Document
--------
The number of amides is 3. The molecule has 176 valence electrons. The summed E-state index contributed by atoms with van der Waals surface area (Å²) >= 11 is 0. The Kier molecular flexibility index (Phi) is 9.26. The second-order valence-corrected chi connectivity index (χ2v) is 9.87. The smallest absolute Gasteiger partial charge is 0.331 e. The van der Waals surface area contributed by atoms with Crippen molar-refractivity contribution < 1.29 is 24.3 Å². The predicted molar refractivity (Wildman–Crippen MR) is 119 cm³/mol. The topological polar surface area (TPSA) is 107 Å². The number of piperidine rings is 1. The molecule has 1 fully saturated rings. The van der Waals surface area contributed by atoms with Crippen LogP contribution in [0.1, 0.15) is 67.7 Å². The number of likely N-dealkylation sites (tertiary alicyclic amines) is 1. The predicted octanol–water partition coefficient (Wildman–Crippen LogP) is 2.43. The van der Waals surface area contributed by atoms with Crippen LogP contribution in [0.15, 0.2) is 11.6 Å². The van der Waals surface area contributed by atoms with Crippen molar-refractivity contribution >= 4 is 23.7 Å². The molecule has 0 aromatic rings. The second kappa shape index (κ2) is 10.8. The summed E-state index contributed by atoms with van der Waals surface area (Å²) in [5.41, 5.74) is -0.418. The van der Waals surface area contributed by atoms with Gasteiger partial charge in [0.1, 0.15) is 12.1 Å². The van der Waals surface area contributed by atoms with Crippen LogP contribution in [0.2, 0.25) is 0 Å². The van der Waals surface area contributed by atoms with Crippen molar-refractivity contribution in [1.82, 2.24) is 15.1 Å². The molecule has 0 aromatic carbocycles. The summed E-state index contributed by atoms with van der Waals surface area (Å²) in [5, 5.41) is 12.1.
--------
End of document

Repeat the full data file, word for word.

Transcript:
The number of amides is 3. The molecule has 176 valence electrons. The summed E-state index contributed by atoms with van der Waals surface area (Å²) >= 11 is 0. The Kier molecular flexibility index (Phi) is 9.26. The second-order valence-corrected chi connectivity index (χ2v) is 9.87. The smallest absolute Gasteiger partial charge is 0.331 e. The van der Waals surface area contributed by atoms with Crippen molar-refractivity contribution < 1.29 is 24.3 Å². The predicted molar refractivity (Wildman–Crippen MR) is 119 cm³/mol. The topological polar surface area (TPSA) is 107 Å². The number of piperidine rings is 1. The molecule has 1 fully saturated rings. The van der Waals surface area contributed by atoms with Crippen LogP contribution in [0.1, 0.15) is 67.7 Å². The number of likely N-dealkylation sites (tertiary alicyclic amines) is 1. The predicted octanol–water partition coefficient (Wildman–Crippen LogP) is 2.43. The van der Waals surface area contributed by atoms with Crippen LogP contribution in [0.15, 0.2) is 11.6 Å². The van der Waals surface area contributed by atoms with Crippen molar-refractivity contribution >= 4 is 23.7 Å². The molecule has 0 aromatic rings. The second kappa shape index (κ2) is 10.8. The summed E-state index contributed by atoms with van der Waals surface area (Å²) in [5.41, 5.74) is -0.418. The van der Waals surface area contributed by atoms with Gasteiger partial charge in [0.1, 0.15) is 12.1 Å². The van der Waals surface area contributed by atoms with Crippen LogP contribution in [0.2, 0.25) is 0 Å². The van der Waals surface area contributed by atoms with Crippen molar-refractivity contribution in [1.82, 2.24) is 15.1 Å². The molecule has 0 aromatic carbocycles. The summed E-state index contributed by atoms with van der Waals surface area (Å²) in [5, 5.41) is 12.1.